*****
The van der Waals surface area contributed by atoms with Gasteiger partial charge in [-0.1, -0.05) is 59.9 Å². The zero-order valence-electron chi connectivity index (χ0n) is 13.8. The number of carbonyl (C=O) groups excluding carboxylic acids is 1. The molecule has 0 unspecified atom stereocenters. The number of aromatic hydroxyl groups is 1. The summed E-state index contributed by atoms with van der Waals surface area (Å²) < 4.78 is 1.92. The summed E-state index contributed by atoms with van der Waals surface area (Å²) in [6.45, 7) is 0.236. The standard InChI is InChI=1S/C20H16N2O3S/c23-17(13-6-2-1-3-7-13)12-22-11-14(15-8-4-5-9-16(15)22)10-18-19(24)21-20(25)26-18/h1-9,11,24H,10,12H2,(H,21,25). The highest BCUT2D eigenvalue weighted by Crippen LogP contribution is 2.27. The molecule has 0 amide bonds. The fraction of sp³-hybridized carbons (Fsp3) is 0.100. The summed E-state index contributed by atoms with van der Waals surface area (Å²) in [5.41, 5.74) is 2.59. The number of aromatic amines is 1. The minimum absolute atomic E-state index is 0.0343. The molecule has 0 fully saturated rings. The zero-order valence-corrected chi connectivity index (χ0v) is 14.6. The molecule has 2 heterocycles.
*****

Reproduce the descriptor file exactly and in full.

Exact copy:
The van der Waals surface area contributed by atoms with Gasteiger partial charge in [-0.1, -0.05) is 59.9 Å². The zero-order valence-electron chi connectivity index (χ0n) is 13.8. The number of carbonyl (C=O) groups excluding carboxylic acids is 1. The molecule has 0 unspecified atom stereocenters. The number of aromatic hydroxyl groups is 1. The summed E-state index contributed by atoms with van der Waals surface area (Å²) < 4.78 is 1.92. The summed E-state index contributed by atoms with van der Waals surface area (Å²) in [6.45, 7) is 0.236. The standard InChI is InChI=1S/C20H16N2O3S/c23-17(13-6-2-1-3-7-13)12-22-11-14(15-8-4-5-9-16(15)22)10-18-19(24)21-20(25)26-18/h1-9,11,24H,10,12H2,(H,21,25). The highest BCUT2D eigenvalue weighted by Crippen LogP contribution is 2.27. The molecule has 0 amide bonds. The fraction of sp³-hybridized carbons (Fsp3) is 0.100. The summed E-state index contributed by atoms with van der Waals surface area (Å²) in [5.41, 5.74) is 2.59. The number of aromatic amines is 1. The minimum absolute atomic E-state index is 0.0343. The molecule has 0 fully saturated rings. The zero-order valence-corrected chi connectivity index (χ0v) is 14.6. The molecule has 2 heterocycles.